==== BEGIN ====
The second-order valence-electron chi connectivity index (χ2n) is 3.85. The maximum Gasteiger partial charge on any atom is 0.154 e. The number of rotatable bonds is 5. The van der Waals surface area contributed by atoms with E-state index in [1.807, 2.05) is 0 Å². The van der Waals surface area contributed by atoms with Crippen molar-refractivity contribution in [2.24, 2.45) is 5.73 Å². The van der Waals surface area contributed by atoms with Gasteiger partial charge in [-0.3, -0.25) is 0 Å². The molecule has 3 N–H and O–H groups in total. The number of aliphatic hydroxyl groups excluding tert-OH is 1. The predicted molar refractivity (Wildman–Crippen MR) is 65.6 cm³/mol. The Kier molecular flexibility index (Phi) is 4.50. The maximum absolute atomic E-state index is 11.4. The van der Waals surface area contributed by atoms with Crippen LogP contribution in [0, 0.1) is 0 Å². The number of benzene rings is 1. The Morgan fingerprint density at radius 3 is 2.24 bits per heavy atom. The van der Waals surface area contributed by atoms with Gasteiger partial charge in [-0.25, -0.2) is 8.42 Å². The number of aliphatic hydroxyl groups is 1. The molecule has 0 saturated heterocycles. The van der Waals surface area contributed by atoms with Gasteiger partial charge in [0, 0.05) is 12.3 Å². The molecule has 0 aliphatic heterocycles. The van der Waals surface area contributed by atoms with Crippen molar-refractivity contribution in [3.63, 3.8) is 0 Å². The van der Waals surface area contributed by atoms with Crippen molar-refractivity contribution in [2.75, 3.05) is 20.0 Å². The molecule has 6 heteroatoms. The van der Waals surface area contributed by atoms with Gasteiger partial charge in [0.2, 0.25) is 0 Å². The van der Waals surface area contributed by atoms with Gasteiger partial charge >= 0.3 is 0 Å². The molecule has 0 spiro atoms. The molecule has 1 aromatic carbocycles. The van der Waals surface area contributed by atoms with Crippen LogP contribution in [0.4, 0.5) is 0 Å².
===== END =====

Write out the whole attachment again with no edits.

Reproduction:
The second-order valence-electron chi connectivity index (χ2n) is 3.85. The maximum Gasteiger partial charge on any atom is 0.154 e. The number of rotatable bonds is 5. The van der Waals surface area contributed by atoms with E-state index in [1.807, 2.05) is 0 Å². The van der Waals surface area contributed by atoms with Crippen molar-refractivity contribution in [2.24, 2.45) is 5.73 Å². The van der Waals surface area contributed by atoms with Gasteiger partial charge in [-0.3, -0.25) is 0 Å². The molecule has 3 N–H and O–H groups in total. The number of aliphatic hydroxyl groups excluding tert-OH is 1. The predicted molar refractivity (Wildman–Crippen MR) is 65.6 cm³/mol. The Kier molecular flexibility index (Phi) is 4.50. The maximum absolute atomic E-state index is 11.4. The van der Waals surface area contributed by atoms with Crippen LogP contribution in [0, 0.1) is 0 Å². The number of benzene rings is 1. The Morgan fingerprint density at radius 3 is 2.24 bits per heavy atom. The van der Waals surface area contributed by atoms with Gasteiger partial charge in [-0.25, -0.2) is 8.42 Å². The number of aliphatic hydroxyl groups is 1. The molecule has 0 saturated heterocycles. The van der Waals surface area contributed by atoms with Gasteiger partial charge in [0, 0.05) is 12.3 Å². The molecule has 0 aliphatic heterocycles. The van der Waals surface area contributed by atoms with Crippen molar-refractivity contribution in [3.63, 3.8) is 0 Å². The van der Waals surface area contributed by atoms with Crippen molar-refractivity contribution in [2.75, 3.05) is 20.0 Å². The molecule has 6 heteroatoms. The van der Waals surface area contributed by atoms with Gasteiger partial charge in [0.2, 0.25) is 0 Å². The van der Waals surface area contributed by atoms with Gasteiger partial charge >= 0.3 is 0 Å². The molecule has 0 spiro atoms. The molecule has 1 aromatic carbocycles. The van der Waals surface area contributed by atoms with Crippen LogP contribution in [0.4, 0.5) is 0 Å².